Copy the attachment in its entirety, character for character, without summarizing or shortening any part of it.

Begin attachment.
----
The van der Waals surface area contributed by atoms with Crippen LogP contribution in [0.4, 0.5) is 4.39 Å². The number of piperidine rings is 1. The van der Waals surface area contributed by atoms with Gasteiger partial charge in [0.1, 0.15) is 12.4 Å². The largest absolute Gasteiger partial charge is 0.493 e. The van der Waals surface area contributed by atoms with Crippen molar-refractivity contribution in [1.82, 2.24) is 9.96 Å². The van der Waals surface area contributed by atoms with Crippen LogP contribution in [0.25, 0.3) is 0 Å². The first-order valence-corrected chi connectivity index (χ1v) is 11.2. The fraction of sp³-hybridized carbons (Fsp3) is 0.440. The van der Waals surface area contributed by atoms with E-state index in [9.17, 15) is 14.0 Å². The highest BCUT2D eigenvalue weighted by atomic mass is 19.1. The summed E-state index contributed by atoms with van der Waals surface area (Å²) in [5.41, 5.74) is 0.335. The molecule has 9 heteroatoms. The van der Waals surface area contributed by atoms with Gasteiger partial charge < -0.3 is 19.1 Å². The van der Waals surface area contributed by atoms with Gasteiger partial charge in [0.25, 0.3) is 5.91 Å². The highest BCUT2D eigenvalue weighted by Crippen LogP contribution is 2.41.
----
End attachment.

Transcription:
The van der Waals surface area contributed by atoms with Crippen LogP contribution in [0.4, 0.5) is 4.39 Å². The number of piperidine rings is 1. The van der Waals surface area contributed by atoms with Gasteiger partial charge in [0.1, 0.15) is 12.4 Å². The largest absolute Gasteiger partial charge is 0.493 e. The van der Waals surface area contributed by atoms with Crippen molar-refractivity contribution in [1.82, 2.24) is 9.96 Å². The van der Waals surface area contributed by atoms with Crippen LogP contribution in [0.25, 0.3) is 0 Å². The first-order valence-corrected chi connectivity index (χ1v) is 11.2. The fraction of sp³-hybridized carbons (Fsp3) is 0.440. The van der Waals surface area contributed by atoms with E-state index in [9.17, 15) is 14.0 Å². The highest BCUT2D eigenvalue weighted by atomic mass is 19.1. The summed E-state index contributed by atoms with van der Waals surface area (Å²) in [5.41, 5.74) is 0.335. The molecule has 9 heteroatoms. The van der Waals surface area contributed by atoms with Gasteiger partial charge < -0.3 is 19.1 Å². The van der Waals surface area contributed by atoms with Gasteiger partial charge in [0.25, 0.3) is 5.91 Å². The highest BCUT2D eigenvalue weighted by Crippen LogP contribution is 2.41.